Half-Life: How an Accident at the Idaho National Laboratory Changed a Family 

Years after he was exposed to radiation, a man fights to tell his story

Ralph Stanton was one of 16 workers exposed in an uncontrolled release of plutonium on Nov. 8, 2011, at the Idaho National Laboratory. The event happened two and a half years ago, but for Stanton, it might as well have been yesterday. Passionate, dogged and obsessed with telling his story, he's the kind of guy who will settle in for phone conversations lasting full afternoons, undertake eight-hour-long road trips to deliver documents and send text messages before dawn.

The anger he carries for the INL cannot be doused by any official document, scientific opinion or reassurance from upper management. Stanton filed a whistleblower complaint against INL in April 2013. Now, more than a year later, mediation between Stanton and the lab will begin at the end of May. If it doesn't work out, Stanton will wait for his chance in court to prove his claims.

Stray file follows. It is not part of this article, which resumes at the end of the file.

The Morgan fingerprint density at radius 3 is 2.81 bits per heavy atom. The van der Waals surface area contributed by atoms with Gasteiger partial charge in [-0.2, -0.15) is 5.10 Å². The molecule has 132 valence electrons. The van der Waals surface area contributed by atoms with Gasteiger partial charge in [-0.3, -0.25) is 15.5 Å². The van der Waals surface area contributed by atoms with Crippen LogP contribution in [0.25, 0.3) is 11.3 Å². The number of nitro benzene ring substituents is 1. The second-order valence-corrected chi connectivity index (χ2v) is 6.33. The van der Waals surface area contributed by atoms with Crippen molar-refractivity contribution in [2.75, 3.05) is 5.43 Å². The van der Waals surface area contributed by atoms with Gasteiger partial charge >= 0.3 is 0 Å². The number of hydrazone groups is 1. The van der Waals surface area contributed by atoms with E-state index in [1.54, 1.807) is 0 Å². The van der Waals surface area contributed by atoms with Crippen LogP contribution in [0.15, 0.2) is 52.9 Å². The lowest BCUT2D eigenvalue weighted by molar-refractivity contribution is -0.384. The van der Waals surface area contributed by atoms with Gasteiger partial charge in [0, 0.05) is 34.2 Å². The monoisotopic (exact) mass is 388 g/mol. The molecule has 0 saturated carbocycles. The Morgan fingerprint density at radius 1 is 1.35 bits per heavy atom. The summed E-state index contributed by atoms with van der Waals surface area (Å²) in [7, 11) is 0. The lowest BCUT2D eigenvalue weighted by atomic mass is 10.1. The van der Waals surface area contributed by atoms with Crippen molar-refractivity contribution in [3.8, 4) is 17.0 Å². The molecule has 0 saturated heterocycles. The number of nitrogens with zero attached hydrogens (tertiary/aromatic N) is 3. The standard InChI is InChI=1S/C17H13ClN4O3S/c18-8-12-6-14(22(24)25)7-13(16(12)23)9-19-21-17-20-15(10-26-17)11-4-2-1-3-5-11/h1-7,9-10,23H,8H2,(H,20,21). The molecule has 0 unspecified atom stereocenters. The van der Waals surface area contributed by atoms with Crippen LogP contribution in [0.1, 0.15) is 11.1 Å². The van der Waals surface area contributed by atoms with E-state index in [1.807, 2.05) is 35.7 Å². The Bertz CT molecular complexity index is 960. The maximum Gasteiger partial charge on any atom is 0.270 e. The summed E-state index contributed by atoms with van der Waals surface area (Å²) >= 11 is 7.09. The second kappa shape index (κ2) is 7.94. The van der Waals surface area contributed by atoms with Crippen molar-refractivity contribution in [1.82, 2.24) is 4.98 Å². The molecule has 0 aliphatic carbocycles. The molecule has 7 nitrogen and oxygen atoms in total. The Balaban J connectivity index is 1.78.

While he feels the company that runs INL, Battelle Energy Alliance, should be held accountable in the public eye, the U.S. Department of Energy has a much different opinion. At the end of March 2014, BEA was awarded a contract renewal to run INL through September 2019. The DOE said it extended the contract because of BEA's consistently strong annual performance reviews.

Stanton still insists that his job, family and health have been shattered. INL says: Not by us.

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